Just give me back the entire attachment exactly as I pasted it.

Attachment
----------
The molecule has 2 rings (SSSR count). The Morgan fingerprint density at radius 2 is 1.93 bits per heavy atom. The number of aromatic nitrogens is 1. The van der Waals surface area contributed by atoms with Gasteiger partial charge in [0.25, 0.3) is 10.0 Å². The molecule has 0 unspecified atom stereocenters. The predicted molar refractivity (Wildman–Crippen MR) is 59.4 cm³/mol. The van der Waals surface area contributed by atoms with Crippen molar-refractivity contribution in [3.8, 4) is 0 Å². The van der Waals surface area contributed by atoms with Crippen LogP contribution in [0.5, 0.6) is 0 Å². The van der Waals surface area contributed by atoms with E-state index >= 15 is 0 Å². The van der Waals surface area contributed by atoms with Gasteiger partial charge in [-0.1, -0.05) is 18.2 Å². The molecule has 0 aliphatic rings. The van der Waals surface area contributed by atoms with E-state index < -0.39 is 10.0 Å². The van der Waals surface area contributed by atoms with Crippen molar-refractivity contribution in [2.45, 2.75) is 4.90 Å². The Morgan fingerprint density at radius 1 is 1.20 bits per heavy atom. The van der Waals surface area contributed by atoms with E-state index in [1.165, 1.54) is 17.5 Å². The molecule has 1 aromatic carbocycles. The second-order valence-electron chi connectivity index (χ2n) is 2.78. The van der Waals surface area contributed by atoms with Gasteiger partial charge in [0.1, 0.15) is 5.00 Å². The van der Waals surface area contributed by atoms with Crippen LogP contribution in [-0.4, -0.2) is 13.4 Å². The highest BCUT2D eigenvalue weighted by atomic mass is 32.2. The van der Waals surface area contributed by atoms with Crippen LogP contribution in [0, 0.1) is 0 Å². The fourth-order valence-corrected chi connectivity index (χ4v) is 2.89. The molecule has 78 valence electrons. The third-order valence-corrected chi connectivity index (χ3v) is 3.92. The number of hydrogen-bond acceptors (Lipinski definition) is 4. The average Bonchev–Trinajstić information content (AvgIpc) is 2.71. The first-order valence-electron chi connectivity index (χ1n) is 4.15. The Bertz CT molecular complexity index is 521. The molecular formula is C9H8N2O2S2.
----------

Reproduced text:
The molecule has 2 rings (SSSR count). The Morgan fingerprint density at radius 2 is 1.93 bits per heavy atom. The number of aromatic nitrogens is 1. The van der Waals surface area contributed by atoms with Gasteiger partial charge in [0.25, 0.3) is 10.0 Å². The molecule has 0 unspecified atom stereocenters. The predicted molar refractivity (Wildman–Crippen MR) is 59.4 cm³/mol. The van der Waals surface area contributed by atoms with Crippen molar-refractivity contribution in [3.8, 4) is 0 Å². The van der Waals surface area contributed by atoms with Crippen LogP contribution in [0.5, 0.6) is 0 Å². The van der Waals surface area contributed by atoms with E-state index >= 15 is 0 Å². The van der Waals surface area contributed by atoms with Gasteiger partial charge in [-0.1, -0.05) is 18.2 Å². The molecule has 0 aliphatic rings. The van der Waals surface area contributed by atoms with E-state index < -0.39 is 10.0 Å². The van der Waals surface area contributed by atoms with Crippen molar-refractivity contribution in [2.45, 2.75) is 4.90 Å². The Morgan fingerprint density at radius 1 is 1.20 bits per heavy atom. The van der Waals surface area contributed by atoms with E-state index in [1.165, 1.54) is 17.5 Å². The molecule has 1 aromatic carbocycles. The second-order valence-electron chi connectivity index (χ2n) is 2.78. The van der Waals surface area contributed by atoms with Gasteiger partial charge in [0.1, 0.15) is 5.00 Å². The van der Waals surface area contributed by atoms with Crippen LogP contribution in [-0.4, -0.2) is 13.4 Å². The highest BCUT2D eigenvalue weighted by atomic mass is 32.2. The van der Waals surface area contributed by atoms with Crippen LogP contribution in [0, 0.1) is 0 Å². The fourth-order valence-corrected chi connectivity index (χ4v) is 2.89. The molecule has 78 valence electrons. The third-order valence-corrected chi connectivity index (χ3v) is 3.92. The number of hydrogen-bond acceptors (Lipinski definition) is 4. The average Bonchev–Trinajstić information content (AvgIpc) is 2.71. The first-order valence-electron chi connectivity index (χ1n) is 4.15. The Bertz CT molecular complexity index is 521. The molecular formula is C9H8N2O2S2.